21% of children do not speak about online experiences – Report

A survey shows social media use and other online activities by users aged between 9 and 16 years

Tista' taqra bil- Malti.

A study carried out in Malta with a representative sample of 1234 boys and girls aged between 9 and 16 years shows that 21% of the children do not speak to anybody about the online experiences which disturbed them or made them feel uncomfortable and 26% of children aged between 11 and 16 years received sexually explicit messages.

This report provides the results of the 2018 EU Kids Online survey by analysing social media use and other online activities by users aged 9 and 16 years.

Risks and harm

The study shows that 21% of children aged between 9-16 years did not speak to anybody about the online experiences which disturbed them or made them feel uncomfortable and friends, 39% and parents, 42%, were the main source of support in situations when they had unpleasant experiences but the percentage of children who did nothing when facing such problems is still high.

33% ignored the problem and hoped that it will go away and 30% decided to close the website or app.

Sexting and pornography

The study also shows that 20% of participants received requests of a sexual nature and 40% of participants between 9-16 years, 70% of those aged 15-16, have seen sexual content in the last year.

Many of the older participants were not disturbed by the content but some of the younger children, 24% of 9-10-year-olds and 34% of 11-12-year-olds were very upset.

35% of children aged between 9-16 years made online contact with people whom they had never met offline. Around half of these children met in real life the people they met online.

The study also shows that 49% of the girls feel safe on the internet when compared to 61% of the boys.


Among the risks and inappropriate content children experience cyberbullying features as well with 34% of all participants said they have been bullied either online or offline in the last year. Out of these, 70% were bullied online with the majority, 70%, said they received nasty or hurtful messages.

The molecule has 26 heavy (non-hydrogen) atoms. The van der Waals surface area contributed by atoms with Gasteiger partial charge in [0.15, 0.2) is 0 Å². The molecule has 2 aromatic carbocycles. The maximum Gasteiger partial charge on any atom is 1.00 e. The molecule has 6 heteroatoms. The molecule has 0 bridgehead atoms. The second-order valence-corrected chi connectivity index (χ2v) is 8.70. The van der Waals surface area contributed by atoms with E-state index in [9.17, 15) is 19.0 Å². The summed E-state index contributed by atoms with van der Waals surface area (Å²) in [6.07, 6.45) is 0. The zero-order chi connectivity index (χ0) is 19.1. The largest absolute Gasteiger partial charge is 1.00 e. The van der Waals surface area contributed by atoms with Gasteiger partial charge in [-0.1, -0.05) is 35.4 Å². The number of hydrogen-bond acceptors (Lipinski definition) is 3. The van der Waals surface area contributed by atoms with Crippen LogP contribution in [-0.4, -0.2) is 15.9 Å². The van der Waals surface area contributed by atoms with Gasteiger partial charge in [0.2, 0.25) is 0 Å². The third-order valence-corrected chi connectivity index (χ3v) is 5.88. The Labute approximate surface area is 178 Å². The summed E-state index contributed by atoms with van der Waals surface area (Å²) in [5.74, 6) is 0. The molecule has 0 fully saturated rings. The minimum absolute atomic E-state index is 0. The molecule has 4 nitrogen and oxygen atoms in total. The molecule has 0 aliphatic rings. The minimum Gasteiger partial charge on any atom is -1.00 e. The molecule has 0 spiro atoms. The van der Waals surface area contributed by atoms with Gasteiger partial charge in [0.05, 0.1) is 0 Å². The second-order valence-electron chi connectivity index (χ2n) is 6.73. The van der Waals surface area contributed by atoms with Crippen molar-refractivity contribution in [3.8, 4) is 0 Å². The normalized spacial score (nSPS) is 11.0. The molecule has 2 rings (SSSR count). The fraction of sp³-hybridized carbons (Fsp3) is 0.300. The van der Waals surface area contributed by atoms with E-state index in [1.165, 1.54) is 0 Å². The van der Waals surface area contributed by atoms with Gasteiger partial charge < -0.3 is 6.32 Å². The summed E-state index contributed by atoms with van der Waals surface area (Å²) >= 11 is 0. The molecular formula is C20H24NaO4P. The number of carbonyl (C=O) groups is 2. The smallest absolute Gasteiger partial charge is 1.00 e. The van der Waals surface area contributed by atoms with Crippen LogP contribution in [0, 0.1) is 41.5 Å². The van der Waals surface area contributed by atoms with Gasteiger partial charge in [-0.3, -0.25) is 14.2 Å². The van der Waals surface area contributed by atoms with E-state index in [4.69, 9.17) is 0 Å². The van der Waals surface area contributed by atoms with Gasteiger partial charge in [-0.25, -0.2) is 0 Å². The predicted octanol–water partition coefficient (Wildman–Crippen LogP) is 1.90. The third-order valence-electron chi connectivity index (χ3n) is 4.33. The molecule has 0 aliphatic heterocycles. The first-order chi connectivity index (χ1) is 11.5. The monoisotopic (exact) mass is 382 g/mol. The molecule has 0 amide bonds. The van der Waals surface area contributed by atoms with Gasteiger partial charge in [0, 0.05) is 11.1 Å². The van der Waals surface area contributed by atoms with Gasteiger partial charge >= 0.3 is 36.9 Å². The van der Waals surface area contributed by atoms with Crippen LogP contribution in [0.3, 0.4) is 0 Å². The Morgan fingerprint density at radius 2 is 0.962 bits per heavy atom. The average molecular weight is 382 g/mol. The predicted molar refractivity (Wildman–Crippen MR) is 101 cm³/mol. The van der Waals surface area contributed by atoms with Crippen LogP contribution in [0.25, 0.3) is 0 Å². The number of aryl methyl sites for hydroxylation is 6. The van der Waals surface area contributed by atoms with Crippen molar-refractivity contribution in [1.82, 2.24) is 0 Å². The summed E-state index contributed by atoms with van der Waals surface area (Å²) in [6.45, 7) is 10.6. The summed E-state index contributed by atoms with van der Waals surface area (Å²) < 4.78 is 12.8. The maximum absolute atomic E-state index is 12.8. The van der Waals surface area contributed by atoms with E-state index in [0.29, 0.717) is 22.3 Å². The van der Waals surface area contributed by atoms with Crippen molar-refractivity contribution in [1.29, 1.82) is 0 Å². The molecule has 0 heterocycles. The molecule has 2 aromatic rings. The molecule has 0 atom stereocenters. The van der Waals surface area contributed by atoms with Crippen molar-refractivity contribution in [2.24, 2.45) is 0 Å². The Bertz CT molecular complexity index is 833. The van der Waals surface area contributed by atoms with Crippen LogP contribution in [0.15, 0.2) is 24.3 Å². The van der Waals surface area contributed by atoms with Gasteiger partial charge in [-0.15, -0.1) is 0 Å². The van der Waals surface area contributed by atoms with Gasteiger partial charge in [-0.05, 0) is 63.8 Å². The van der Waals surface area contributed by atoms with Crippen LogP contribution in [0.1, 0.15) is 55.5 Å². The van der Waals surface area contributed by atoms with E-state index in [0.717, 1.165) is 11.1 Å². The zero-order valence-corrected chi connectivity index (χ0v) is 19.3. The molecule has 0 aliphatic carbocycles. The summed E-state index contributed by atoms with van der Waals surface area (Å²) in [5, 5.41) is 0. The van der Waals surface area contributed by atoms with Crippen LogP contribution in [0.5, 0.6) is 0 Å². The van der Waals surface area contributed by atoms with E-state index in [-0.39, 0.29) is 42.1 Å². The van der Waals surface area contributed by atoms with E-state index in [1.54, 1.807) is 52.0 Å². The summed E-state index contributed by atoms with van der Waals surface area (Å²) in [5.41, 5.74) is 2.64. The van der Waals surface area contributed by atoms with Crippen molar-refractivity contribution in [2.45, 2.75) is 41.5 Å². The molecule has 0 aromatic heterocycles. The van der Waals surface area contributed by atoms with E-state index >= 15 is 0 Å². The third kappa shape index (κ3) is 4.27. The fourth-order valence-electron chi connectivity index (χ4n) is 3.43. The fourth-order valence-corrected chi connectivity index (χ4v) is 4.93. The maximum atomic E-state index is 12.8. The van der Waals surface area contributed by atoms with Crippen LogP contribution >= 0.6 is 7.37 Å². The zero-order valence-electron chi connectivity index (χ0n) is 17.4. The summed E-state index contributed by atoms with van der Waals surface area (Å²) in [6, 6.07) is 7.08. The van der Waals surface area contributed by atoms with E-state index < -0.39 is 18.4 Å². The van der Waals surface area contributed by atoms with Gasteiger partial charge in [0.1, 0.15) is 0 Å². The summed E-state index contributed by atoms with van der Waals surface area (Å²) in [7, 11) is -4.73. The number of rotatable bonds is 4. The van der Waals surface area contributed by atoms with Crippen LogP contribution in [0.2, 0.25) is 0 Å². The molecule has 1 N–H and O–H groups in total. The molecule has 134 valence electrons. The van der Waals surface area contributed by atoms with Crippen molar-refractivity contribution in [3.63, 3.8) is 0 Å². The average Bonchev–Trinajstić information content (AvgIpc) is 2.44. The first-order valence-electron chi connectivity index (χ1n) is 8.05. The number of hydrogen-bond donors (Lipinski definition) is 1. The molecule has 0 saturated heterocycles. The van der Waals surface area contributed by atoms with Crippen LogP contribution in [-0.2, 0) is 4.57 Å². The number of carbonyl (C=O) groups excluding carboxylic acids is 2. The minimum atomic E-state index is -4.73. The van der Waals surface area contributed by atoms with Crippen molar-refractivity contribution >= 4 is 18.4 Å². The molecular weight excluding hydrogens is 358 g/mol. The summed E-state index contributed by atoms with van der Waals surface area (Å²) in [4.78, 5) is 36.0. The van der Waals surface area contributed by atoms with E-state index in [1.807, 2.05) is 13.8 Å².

Access to the internet

Results show that 79% of all the children have their own social networking profile and 77% of respondents use their smartphone to go online and Smartphone use increases with age.

92% of 15-16-year -olds use a mobile phone or smartphone and 54% of children aged 9-10 years use their mobile phone or smartphone

89% of Maltese children use the internet at home daily and 59% of these use the internet daily when they are somewhere by themselves. Among adolescents aged 15- 16 the percentage of those who use the internet every day when they are somewhere on their own increases to 73%.

The most common activities carried out by the participants in this study are those related to communication and entertainment.

68% of children aged 9-16 use the internet every day to communicate with friends and family. 79% watch video clips and 72% use the internet to listen to music online. 46% of children use the internet to visit social networking sites but the percentage increases for adolescents.

With regards to indicators of excessive use of the internet, the survey shows that 11% of the children think that the amount of time they spend online causes them problems and 16% have dedicated less time than they should to friends and family or to doing homework. 13% felt uncomfortable when they could not be online and 17% have tried unsuccessfully to spend less time using the internet.

Negative User-Generated Content (NUGC)

The study shows that NUGC is a risk experienced by around 4% of the children. Some participants saw; cruel acts and violent images like such as cruelty to other people or animals – 5%, sites and discussions promoting hate or racial messages – 6%, sites which showed images of self-harm – 3%, anorexia and bulimia – 3%.

The survey concludes that although the results provide a wide view of the online practice of children and young people, the results do not provide enough depth to understand the reasons behind certain behaviour. The researchers suggest that the survey results must be augmented with research collected through focus groups and interviews with young people. They also suggest that children should be involved in the policy decisions which effect them in the present as well as the near future.

The EU Kids Online research was coordinated by the University of Malta, in collaboration with the Malta Communications Authority, the Directorate for Learning and Assessment Programmes, with the support of the Besmartonline! consortium (Tech.mt, Commissioner for Children, Foundation for Social Welfare Services, and the Cybercrime Unit). This publication is based on the Italian EU Kids Online Report.

The research team of composed Stephen Camilleri, Lorleen Farrugia, Dunstan Hamilton, Mary Anne Lauri, Isaac Sammut and Mark Spiteri.